PLOT: When a young man’s recently deceased girlfriend shows up seemingly unaffected by death, he suspects something may be afoul. His fears are soon realized when she develops a sudden desire for dark and damp places, smooth jazz, and the occasional need to nibble on human flesh.
Now that the romantic life of a zombie is a thing, we are seeing far more zom-rom-com’s than audiences could have ever predicted. Edgar Wright’s brilliant SHAUN OF THE DEAD opened the doors for something very fresh in the sub-genre. The beauty of that is occasionally we get to uncover a different layer in a zombie movie. It is an interesting twist that if done right, can create a very unique take on the undead walking the earth in search of human flesh. LIFE AFTER BETH is one such experiment which injects a decent amount of humor and a whole lot of brooding in one fairly effective indie feature.
We first meet Beth (Aubrey Plaza) as she is taking a walk through the woods. It is a brief shot which then moves on to Zach Orfman (Dane DeHaan) who is attending a funeral. It is revealed that something really terrible happened to Beth and she is being put into the ground. Grief-stricken, the young man finds solace in spending time with Beth’s parents - Maury and Geenie Slocum (John C. Reilly and Molly Shannon) – especially since his own family is frustrated by his misery. When Maury and Geenie suddenly shut Zach out, he finds that they have a secret they are hiding. While trying to find an answer, he discovers that Beth is apparently alive and well and being kept locked away from the outside world.
Writer/director Jeff Baena takes his time to introduce us to the titular character. We see the story unfold through the eyes of Zach and it works well enough. Yet it isn’t until Plaza arrives, completely unaware that she has died and she will be going through a very strange transformation, where LIFE AFTER BETH really shines. Aside from the whole needing to feed on human flesh, she finds herself enjoying being locked away in an attic as well as discovering a deep love for smooth jazz. Aubrey Plaza is absolutely terrific here from her fairly innocuous introduction to her ultimate need to chow down on tasty humans. Hers is a hilarious performance that is worth the price of admission alone.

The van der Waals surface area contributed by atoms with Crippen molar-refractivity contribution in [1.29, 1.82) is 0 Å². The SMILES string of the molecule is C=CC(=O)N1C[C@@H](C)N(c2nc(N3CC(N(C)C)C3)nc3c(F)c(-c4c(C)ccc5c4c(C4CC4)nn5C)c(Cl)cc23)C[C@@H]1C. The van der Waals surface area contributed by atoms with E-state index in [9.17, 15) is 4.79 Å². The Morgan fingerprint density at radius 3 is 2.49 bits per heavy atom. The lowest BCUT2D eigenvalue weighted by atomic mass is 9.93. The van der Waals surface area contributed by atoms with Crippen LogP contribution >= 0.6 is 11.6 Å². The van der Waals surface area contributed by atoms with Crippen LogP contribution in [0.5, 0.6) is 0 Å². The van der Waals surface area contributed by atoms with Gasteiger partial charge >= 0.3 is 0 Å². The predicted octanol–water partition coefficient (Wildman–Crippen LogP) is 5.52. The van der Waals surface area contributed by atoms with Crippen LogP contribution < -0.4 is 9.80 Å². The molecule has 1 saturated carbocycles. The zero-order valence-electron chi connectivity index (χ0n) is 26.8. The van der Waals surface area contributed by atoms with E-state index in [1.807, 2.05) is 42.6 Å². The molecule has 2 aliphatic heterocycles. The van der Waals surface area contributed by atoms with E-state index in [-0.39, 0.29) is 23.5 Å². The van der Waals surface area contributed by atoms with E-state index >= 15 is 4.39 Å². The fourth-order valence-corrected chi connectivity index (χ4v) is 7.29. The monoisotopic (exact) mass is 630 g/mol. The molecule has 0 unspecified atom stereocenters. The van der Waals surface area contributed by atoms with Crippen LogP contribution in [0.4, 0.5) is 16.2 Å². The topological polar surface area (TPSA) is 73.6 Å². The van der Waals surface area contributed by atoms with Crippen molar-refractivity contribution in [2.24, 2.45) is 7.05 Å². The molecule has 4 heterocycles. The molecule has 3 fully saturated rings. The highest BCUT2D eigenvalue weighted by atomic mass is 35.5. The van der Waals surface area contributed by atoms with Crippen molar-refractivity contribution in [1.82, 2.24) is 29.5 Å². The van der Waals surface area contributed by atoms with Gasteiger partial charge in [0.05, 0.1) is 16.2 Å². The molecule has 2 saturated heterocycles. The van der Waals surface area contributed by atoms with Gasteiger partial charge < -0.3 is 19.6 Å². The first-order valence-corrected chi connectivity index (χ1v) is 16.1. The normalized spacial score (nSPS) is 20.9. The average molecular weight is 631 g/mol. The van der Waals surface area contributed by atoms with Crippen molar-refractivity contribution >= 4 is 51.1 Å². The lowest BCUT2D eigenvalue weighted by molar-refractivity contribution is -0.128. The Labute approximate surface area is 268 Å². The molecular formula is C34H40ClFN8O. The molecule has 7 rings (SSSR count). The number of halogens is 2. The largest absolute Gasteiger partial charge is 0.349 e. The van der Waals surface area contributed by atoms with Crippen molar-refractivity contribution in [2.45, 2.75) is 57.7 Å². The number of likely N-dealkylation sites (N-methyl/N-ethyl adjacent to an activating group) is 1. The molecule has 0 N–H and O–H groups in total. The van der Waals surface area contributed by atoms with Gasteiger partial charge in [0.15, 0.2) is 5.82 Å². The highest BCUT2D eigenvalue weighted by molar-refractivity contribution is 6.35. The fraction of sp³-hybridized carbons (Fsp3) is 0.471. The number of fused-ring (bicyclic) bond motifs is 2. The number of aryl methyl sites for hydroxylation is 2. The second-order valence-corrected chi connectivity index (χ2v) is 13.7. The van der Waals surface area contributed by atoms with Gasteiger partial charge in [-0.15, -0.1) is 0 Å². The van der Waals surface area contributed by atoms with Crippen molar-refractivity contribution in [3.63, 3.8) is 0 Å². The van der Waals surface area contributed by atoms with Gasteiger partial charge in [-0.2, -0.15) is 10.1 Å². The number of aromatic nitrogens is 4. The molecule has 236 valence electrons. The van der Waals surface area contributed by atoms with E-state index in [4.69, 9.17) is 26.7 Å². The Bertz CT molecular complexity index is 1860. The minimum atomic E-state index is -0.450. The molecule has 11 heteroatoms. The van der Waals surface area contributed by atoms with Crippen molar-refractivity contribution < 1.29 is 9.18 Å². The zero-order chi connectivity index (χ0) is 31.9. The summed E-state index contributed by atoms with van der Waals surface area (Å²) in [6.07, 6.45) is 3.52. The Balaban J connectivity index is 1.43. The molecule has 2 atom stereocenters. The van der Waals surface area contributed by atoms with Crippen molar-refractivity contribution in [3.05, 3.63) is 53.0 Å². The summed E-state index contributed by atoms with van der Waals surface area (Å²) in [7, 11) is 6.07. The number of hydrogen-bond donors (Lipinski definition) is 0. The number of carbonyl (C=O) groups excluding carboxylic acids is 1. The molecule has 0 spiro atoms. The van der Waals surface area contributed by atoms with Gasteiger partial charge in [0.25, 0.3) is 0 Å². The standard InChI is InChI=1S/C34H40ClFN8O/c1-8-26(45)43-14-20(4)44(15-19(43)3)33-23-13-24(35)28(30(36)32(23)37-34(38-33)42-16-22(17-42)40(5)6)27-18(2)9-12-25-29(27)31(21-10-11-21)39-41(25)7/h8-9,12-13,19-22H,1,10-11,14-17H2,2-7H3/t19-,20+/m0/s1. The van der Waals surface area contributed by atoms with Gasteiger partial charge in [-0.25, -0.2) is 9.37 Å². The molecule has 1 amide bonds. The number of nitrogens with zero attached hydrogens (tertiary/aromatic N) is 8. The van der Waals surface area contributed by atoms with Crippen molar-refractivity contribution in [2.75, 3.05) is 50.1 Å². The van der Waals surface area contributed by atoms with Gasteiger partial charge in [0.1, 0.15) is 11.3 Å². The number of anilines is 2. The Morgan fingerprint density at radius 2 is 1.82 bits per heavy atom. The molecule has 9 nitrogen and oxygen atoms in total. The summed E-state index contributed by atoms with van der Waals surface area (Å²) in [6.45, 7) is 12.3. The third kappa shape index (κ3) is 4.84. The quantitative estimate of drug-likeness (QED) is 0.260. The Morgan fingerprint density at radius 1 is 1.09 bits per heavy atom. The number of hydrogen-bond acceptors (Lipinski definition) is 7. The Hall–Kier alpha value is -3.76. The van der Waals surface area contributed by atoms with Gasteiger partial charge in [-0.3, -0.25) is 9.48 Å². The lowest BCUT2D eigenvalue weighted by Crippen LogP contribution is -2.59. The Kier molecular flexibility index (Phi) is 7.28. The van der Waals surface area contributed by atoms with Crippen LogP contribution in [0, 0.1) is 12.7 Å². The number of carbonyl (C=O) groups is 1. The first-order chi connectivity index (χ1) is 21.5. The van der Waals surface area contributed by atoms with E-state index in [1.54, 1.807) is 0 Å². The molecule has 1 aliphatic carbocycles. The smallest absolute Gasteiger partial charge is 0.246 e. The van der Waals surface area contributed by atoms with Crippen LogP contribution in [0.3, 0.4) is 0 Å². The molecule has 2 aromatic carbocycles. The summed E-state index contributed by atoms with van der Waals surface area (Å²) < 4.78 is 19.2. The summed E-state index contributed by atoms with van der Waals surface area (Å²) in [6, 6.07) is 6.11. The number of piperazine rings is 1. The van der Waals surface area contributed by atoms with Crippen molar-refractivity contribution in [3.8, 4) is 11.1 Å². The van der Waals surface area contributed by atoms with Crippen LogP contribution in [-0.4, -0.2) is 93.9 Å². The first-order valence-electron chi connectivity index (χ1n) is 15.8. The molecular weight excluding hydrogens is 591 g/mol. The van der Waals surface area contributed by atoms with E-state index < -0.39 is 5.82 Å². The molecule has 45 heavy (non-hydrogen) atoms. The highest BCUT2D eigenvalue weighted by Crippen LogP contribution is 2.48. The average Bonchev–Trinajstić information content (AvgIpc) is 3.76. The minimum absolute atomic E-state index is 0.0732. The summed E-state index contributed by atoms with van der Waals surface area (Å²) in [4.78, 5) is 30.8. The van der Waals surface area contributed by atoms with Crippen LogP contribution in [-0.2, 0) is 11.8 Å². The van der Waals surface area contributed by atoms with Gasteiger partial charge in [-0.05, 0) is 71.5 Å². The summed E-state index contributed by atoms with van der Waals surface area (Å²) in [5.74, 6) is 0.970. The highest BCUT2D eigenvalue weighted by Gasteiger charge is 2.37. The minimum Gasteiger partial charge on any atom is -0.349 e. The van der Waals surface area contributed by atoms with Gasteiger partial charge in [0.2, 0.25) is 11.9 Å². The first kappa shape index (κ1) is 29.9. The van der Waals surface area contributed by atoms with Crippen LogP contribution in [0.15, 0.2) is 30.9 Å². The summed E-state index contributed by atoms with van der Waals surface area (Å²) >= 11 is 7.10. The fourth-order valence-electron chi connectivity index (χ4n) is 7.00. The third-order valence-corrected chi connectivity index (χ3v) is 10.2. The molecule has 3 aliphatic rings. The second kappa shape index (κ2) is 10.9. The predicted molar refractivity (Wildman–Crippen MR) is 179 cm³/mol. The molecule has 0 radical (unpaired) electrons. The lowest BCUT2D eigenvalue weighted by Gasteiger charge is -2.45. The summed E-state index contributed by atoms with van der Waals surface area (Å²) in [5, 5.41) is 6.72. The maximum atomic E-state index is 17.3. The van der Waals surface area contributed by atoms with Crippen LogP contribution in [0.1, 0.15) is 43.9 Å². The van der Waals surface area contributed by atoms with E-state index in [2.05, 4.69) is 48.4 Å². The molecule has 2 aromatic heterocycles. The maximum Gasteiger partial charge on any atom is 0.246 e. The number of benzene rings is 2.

As far as the rest of the cast, DeHaan can do a brooding young man better than anybody. His discovery of Beth being “alive” and his later realization that all is not as it seems is well played. However the bizarre relationship he shares with Shannon and Reilly occasionally feels forced. Considering they are such loving parents, their behavior is more than a little odd thus slightly distracting. Part of this is simply the fact that the three actors seem to be on very different levels. While DeHaan leans to a more serious performance, Shannon and Reilly seem to be relishing in the humor of it all. I did however appreciate the indifference from Zach’s parents which is well played by Paul Reiser and Cheryl Hines.
As Beth and Zach find themselves reunited after her apparent death, LIFE AFTER BETH succeeds in exploring the delicate balance of a damaged relationship. This inspires a number of very darkly funny sequences involving her zombification. A romantic serenade on the beach turns intensely volatile when Beth takes issue with Zach’s song. The more the infection takes hold, the more fun Ms. Plaza has leading to a funny, yet surprisingly touching finish.
While much of this comedy works, the one major issue I had is introducing the lovely Anna Kendrick so late in the film with what amounts to a throwaway role. The problem is not her by any means. It is just a thankless task when the real star is Aubrey Plaza. The introduction to a possible romantic triangle is not utilized nearly as amusingly as it could have been. She shows up far too late and just offers a couple of funny moments to inspire jealous rage when Beth begins to suffer from her new found zombie mannerisms.
The best thing about this horror comedy – emphasis on the comedy – is Aubrey Plaza. For horror fans however, you will most assuredly be disappointed by the lack of tension from the “zom” aspect. Aside from a decent amount of gore near the end, LIFE AFTER BETH is a dark and subtly comedic look at relationships gone wrong. It may not nearly be as laugh-out-loud funny as the premise may suggest, but it is hard not to find some sort of fun zom-rom-com times.